Jan Angel Thinks I am A Second-Class Citizen

My Email To Rep. Jan Angel (R) 26th LEGISLATIVE DISTRICT

Olympia Office:
434 John L. O’Brien Building
PO Box 40600
Olympia, WA 98504-0600
(360) 786-7964
District Office:
(360) 443-2409

District Office:
1700 SE Mile Hill Drive, Suite 236
(In the South Kitsap Towne Square Mall – Second floor)
Port Orchard, WA 98366
(360) 443-2409

Committee to Elect Jan Angel:
5184 Granada Place SE
Port Orchard, WA 98367
360-204-0776
Hello,To:  jan.angel@leg.wa.gov, info@janangel.com
You had the chance today to be on the right side of history, to stand up and be recognized as someone who represents all the citizens in her district.  You failed to do so.

It is no one else’s business if two men or two women want to get married. Two people of the same sex who love each other should be allowed to publicly celebrate their commitment and receive the same benefits of marriage as opposite sex couples.

There is no such thing as traditional marriage. Given the prevalence of modern and ancient examples of family arrangements based on polygamy, communal child-rearing, the use of concubines and mistresses and the commonality of prostitution, heterosexual monogamy can be considered “unnatural” in evolutionary terms.

Gay marriage is protected by the Constitution’s commitments to liberty and equality. The US Supreme Court declared in 1974’s Cleveland Board of Education v. LaFleur that the “freedom of personal choice in matters of marriage and family life is one of the liberties protected by the Due Process Clause.” US District Judge Vaughn Walker wrote on Aug. 4, 2010 that Prop. 8 in California banning gay marriage was “unconstitutional under both the Due Process and Equal Protection Clauses (343 KB) .”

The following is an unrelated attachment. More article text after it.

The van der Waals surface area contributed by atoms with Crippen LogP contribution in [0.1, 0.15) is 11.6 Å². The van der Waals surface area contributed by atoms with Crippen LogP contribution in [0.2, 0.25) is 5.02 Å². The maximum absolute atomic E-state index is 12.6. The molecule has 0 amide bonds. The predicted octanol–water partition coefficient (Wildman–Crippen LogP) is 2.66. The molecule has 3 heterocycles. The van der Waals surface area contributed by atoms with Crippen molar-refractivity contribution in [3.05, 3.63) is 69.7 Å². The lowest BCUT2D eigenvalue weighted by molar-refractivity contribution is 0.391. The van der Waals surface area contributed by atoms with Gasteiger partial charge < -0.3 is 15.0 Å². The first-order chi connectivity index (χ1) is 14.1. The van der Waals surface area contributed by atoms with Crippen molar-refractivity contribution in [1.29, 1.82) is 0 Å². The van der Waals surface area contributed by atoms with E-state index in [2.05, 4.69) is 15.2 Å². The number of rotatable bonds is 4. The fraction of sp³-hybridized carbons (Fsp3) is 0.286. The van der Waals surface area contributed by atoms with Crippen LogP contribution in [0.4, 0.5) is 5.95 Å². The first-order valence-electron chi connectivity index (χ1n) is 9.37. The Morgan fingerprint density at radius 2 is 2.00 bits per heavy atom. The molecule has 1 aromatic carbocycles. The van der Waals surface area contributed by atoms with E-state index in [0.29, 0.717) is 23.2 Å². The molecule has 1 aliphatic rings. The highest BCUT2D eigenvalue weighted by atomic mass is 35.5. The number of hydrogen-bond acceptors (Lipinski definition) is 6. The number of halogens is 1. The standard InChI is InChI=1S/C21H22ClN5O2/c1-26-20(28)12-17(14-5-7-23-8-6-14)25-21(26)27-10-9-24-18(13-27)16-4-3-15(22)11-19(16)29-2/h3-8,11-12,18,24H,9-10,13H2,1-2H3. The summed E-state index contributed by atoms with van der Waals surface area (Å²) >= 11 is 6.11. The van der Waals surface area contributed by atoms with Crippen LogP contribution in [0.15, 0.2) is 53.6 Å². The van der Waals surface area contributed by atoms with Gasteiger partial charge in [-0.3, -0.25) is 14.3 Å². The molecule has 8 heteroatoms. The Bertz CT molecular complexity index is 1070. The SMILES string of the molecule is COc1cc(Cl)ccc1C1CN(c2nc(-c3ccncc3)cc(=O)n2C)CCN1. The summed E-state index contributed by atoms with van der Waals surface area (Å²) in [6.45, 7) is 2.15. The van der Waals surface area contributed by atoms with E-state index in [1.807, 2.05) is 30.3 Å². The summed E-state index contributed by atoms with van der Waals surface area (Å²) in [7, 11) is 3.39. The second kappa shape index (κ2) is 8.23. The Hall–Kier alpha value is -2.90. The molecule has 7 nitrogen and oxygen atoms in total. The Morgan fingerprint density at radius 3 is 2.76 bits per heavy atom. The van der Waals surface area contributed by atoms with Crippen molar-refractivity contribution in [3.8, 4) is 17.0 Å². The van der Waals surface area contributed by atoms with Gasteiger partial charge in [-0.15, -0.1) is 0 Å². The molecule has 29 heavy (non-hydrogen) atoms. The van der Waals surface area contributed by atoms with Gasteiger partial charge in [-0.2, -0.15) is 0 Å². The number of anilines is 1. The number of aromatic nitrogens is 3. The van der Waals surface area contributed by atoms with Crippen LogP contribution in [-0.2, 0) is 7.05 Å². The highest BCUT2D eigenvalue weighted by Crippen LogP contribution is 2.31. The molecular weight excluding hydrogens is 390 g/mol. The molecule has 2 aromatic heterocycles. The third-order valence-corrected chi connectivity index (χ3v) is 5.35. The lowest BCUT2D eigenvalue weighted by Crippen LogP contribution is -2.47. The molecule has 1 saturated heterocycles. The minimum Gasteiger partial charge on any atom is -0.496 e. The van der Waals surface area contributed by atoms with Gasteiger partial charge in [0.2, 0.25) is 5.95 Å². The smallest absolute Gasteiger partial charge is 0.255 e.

Denying same-sex couples the right to marry stigmatizes gay and lesbian families  as inferior and sends the message that it is acceptable to discriminate against them. The Massachusetts Supreme Court wrote in an opinion to the state Senate on Feb. 3, 2004 that offering civil unions was not an acceptable alternative to gay marriage because “…it is a considered choice of language that reflects a demonstrable assigning of same-sex, largely homosexual, couples to second-class status.”

Gay marriages can bring financial gain to state and local governments. Revenue from gay marriage comes from marriage licenses, higher income taxes (the so-called “marriage penalty”), and decreases in costs for state benefit programs. The Comptroller for New York City found that legalizing gay marriage would bring $142 million to the City’s economy and $184 million to the State’s economy over three years.

Gay marriage will make it easier for same-sex couples to adopt children. In the US, 100,000 children are waiting to be adopted . A longitudinal study published in Pediatrics on June 7, 2010 found that children of lesbian mothers were rated higher than children of heterosexual parents in social and academic competence and had fewer social problems. A July 2010 study found that children of gay fathers were “as well-adjusted as those adopted by heterosexual parents (144 KB) .”